Apple vs RealNetworks

A move by RealNetworks to cut the umbilical cord between Apple's iPod and the company's iTunes Music Store has raised the ire of some execs in Cupertino. The computer pioneer is threatening legal and technical retaliation against its Seattle rival in the wake of a late July launch of a digital music technology called Harmony that enables the iPod to work with downloads from RealNetworks' music store.

In a press release, Apple claimed that RealNetworks may have violated provisions of the 1998 Digital Millennium Copyright Act (DMCA) by reverse-engineering the iPod to make it compatible with other audio file formats. RealNetworks countered those charges by claiming that all it was doing was taking advantage of a loophole in the DMCA allowing it to create software enabling "interoperability." As a defensive maneuver, Apple has threatened to alter the firmware underlying the operation of the iPod.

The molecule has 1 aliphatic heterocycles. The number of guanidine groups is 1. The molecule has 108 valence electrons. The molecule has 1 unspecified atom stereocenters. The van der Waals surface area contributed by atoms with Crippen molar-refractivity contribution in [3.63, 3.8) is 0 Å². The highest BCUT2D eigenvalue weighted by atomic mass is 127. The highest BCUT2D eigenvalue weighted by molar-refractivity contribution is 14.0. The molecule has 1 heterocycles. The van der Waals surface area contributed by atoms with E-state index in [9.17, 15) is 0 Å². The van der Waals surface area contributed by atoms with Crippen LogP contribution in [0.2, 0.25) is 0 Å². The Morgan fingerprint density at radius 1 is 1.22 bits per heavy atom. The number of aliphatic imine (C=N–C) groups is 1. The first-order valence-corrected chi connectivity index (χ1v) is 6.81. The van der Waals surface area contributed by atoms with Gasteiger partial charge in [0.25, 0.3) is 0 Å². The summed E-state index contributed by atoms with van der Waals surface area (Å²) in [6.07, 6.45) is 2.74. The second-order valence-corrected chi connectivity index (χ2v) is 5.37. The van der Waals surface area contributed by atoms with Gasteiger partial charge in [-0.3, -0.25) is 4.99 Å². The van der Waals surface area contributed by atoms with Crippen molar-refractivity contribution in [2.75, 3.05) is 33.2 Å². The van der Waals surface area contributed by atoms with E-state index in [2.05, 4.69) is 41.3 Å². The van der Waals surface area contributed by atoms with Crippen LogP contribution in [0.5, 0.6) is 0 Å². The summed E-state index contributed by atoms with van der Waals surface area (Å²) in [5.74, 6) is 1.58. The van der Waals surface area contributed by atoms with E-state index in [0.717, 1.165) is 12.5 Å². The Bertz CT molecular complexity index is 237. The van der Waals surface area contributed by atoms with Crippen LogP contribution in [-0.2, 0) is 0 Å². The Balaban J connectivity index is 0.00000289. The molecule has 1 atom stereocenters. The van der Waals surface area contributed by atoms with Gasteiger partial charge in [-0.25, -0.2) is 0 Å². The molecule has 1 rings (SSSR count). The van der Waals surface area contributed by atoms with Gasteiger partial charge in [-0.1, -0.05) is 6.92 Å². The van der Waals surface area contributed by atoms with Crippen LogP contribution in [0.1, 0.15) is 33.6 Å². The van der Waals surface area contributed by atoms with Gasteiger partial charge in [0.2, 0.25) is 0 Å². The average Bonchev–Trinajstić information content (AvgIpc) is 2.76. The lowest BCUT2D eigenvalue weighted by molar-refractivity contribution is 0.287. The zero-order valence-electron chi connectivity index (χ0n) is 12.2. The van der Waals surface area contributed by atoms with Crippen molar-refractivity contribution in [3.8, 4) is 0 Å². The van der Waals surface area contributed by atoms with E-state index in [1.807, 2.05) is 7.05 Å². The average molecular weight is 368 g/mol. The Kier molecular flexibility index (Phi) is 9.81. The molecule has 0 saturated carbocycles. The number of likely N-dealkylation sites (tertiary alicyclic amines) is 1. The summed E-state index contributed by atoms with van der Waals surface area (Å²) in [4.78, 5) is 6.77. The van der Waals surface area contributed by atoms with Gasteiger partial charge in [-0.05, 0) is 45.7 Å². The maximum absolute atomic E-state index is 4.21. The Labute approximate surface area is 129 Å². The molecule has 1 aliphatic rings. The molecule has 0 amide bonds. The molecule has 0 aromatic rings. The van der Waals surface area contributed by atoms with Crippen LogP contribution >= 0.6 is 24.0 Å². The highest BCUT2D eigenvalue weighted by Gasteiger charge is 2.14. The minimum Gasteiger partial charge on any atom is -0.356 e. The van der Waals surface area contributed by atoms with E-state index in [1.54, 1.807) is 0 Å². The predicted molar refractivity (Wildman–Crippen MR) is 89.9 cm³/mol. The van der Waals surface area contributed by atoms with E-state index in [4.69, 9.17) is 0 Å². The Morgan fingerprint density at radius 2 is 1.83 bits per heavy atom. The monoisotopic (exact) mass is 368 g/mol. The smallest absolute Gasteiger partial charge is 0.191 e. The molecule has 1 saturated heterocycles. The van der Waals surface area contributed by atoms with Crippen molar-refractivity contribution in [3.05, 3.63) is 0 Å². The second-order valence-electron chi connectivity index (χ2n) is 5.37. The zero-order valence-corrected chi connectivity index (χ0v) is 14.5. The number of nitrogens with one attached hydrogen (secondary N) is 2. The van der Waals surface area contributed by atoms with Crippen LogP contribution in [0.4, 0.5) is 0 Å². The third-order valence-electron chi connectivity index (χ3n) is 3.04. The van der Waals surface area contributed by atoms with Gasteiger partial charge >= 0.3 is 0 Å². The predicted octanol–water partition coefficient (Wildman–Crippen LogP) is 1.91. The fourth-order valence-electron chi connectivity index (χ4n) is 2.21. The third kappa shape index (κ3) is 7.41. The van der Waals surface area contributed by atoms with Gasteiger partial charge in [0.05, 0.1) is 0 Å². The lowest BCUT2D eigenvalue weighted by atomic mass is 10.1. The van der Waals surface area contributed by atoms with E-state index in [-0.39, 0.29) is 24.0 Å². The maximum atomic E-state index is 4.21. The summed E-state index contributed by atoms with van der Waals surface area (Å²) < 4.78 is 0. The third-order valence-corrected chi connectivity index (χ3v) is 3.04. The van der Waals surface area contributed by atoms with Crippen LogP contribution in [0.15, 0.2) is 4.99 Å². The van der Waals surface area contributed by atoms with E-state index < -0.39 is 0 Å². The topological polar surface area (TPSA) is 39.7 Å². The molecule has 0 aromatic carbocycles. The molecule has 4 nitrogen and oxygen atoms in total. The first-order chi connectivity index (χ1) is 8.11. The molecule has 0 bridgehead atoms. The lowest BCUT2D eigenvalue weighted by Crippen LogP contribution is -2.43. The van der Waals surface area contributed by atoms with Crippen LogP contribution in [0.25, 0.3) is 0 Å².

As configured at the factory, iPods can save and play iTunes and MP3 files. They can also record full-bandwidth digital files from ordinary CDs, at the expense of storage space, as explained by Gary Krakow in a recent MSNBC piece on getting the most out of the sleek little player. There is a thriving underground of iPod hackers, exploiting the device's capabilities for use as everything from an external hard drive to a universal remote control. Some users claim that the iPod's 32MB buffer could be problematic when dealing with WAV or AIFF files.

Apple's angry reaction against RealNetworks is uncharacteristic. The company has long tolerated private experimentation with its products, but almost none have presented any kind of economic threat. Intellectual property attorneys quoted in the financial press hesitated to guess as to which company would emerge victorious should the dispute go to court.